Clients and collaborators – The Harrison Institute contributes to work of the Georgetown Climate Center (GCC). The GCC supports climate partnerships at every level of government, links states with federal policymakers, analyzes legislation and rule-making, shares best practices, and serves as a resource to all states. Harrison projects contribute to the GCC's Adaptation Clearinghouse of resources for coastal development, public health, transportation, water, and other sectors. See our list of other clients and collaborators here.
Adapting to sea level rise – As the seas continue to rise, coastal communities face increasing flooding, erosion and storm surge, which will destroy ecosystems and cause significant property damage. We are working with state and local governments that seek to minimize these effects by adapting their coastal planning, flood plain management and zoning laws. To date, we have developed a Sea Level Rise (SLR) Tool Kit analyzing 18 different land-use tools that governments could use to adapt. We drafted a model SLR ordinance, and tested the model for state, federal and constitutional law barriers. We analyzed potential barriers to adaptation posed by permit practices of the Army Corp of Engineers and the National Flood Insurance Program. We also analyzed barriers to using disaster relief funding to adapt, and provided comments on how Congress could amend the Stafford Act to allow for adaptive rebuilding post hurricane-Sandy. Read more about our work on sea level rise. Featured publications:
- Adaptation tool kit: Sea level rise - Jessica Grannis
- Maryland model zoning ordinance for adapting to sea level rise: Summary - Jessica Grannis
- Coastal permits by the Army Corp of Engineers - Eric Swanson & Jessica Grannis
Adapting to urban heat – Pavement and buildings lack shade and absorb heat; they make cities a “heat island” compared to surrounding rural areas: on average, about 5 degrees hotter in the day and 20 degrees hotter at night. Between 1979 and 2003, extreme heat caused more deaths (about 700 per year) in the United States than hurricanes, lightning, tornadoes, floods, and earthquakes combined. When you consider the predictions for global warming on top of that, U.S. heat related deaths could rise to between 3,000 and 5,000 deaths annually by 2050. We are working with local governments that want to reduce their heat island by using built-environment approaches such as cool roofs, green roofs, cool pavements, and urban forestry. To that end, we are developing a set of policy tools that include government operations (e.g., paving and other infrastructure), mandates, incentives, and public education. Besides information about options, paying for adaptation has been one of the biggest barriers in adapting to urban heat. We have conducted a short series of projects examining potential federal sources of funding, as well as methods of financing adaptation and strategies for local governments to support that financing. Read more about our work on urban heat. Featured publications:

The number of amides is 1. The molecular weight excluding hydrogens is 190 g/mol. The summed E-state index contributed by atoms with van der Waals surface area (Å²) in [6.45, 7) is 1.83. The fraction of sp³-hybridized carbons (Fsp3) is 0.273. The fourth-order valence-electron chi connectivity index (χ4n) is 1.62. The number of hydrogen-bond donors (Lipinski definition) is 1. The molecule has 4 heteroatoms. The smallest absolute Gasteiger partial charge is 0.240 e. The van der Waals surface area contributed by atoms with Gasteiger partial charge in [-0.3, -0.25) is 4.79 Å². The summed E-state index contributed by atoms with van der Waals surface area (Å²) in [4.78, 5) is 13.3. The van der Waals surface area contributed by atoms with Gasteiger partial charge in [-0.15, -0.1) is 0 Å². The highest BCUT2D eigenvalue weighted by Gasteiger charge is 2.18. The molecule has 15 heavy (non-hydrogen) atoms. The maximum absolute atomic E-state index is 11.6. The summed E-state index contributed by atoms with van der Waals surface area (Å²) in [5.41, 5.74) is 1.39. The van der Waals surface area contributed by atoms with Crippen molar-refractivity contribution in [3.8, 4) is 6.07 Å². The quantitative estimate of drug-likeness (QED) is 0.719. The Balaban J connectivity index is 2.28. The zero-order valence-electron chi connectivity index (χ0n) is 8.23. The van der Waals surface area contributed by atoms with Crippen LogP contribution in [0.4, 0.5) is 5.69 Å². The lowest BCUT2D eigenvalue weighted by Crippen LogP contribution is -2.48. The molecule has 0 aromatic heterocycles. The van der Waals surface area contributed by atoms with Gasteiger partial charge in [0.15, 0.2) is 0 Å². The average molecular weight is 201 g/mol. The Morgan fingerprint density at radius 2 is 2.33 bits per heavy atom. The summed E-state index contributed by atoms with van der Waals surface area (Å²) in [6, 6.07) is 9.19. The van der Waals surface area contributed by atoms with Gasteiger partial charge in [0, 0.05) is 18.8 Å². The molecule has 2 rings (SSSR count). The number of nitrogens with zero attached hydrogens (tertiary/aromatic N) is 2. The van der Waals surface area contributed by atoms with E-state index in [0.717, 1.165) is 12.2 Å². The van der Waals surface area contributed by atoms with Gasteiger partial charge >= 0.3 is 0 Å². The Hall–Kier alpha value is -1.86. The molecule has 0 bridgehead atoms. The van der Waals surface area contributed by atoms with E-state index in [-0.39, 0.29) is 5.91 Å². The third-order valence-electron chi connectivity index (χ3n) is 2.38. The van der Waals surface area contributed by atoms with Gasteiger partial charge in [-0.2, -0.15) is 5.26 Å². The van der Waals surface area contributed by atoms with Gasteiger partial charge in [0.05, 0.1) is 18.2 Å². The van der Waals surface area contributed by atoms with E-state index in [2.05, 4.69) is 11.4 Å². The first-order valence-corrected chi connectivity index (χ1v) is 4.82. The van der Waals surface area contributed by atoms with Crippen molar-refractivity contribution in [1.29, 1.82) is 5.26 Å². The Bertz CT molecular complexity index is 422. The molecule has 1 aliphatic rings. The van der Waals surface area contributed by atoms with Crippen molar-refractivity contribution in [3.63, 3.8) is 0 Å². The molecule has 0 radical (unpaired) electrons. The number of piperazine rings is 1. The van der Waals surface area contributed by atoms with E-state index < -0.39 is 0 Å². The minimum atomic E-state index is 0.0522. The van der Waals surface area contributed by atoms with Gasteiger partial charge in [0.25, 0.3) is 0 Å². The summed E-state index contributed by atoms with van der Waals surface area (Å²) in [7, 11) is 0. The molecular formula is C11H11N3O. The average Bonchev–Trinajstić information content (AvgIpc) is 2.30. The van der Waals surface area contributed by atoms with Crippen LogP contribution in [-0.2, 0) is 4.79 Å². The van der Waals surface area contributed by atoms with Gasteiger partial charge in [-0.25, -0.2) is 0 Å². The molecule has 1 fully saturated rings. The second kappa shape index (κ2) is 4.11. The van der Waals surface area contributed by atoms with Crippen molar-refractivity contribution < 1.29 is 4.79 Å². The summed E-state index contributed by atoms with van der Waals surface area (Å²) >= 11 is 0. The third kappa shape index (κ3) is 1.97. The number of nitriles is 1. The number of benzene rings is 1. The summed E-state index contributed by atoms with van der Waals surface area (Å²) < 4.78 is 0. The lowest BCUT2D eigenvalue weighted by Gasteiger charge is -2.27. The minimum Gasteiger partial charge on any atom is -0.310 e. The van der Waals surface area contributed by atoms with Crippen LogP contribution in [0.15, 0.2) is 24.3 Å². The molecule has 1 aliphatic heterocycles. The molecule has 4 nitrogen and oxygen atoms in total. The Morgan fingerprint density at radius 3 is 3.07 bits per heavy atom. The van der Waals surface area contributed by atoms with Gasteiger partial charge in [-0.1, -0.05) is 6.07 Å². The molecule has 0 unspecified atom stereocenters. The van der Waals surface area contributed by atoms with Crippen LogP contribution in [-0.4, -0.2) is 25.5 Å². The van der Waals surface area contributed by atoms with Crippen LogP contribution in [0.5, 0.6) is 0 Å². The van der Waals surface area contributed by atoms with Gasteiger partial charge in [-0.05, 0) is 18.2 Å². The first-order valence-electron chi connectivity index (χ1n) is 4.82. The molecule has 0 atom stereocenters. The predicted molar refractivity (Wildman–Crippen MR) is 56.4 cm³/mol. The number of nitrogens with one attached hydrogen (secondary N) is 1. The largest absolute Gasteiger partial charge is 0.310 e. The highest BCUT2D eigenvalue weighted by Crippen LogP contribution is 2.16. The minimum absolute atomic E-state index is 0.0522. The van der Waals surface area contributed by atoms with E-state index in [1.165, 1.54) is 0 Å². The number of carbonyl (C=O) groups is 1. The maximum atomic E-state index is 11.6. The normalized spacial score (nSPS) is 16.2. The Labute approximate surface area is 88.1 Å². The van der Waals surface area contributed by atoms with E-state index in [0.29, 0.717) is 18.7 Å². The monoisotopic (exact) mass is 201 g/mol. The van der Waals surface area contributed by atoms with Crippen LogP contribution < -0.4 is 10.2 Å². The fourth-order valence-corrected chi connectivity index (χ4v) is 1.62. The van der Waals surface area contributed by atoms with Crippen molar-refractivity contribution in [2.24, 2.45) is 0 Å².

- Adaptation Tool Kit: Urban Heat – Sara Hoverter
- Urban Heat: Compilation of DC Policy Options – Christina Hennecken and Sara Hoverter
- Federal Funding Compendium for Urban Heat Adaptation – Sara Hoverter and Laura Dziorny
Adapting to more intense rainfall – Urban areas have high proportions of hard surfaces, including paved streets, alleys, sidewalks, and rooftops. In addition to creating higher temperatures in the city, these impervious surfaces greatly increase the amount of runoff into sewer systems during rainstorms. This runoff can carry pollutants like trash and oil into waterways, compromising water quality and potentially contaminating water supplies. Many cities in the Northeast and Midwest are projected to have more frequent and more intense rainstorms in the future as a result of climate change; they will need to prepare their infrastructure to handle higher volumes of water more often while protecting those waterways. We are developing a toolkit for local governments to help them plan and build that stormwater infrastructure to handle future storms while capturing the benefits of “green” infrastructure such as access to green space and better air quality.
Preemption of state fuel standards – States have developed some of the most progressive low-carbon fuel standards and markets for carbon trading. The industry is challenging the leading state, California, on constitutional and preemption grounds. We have assisted states with their analysis of state authority (legislation, rulemaking, litigation) as they respond to the industry lawsuits.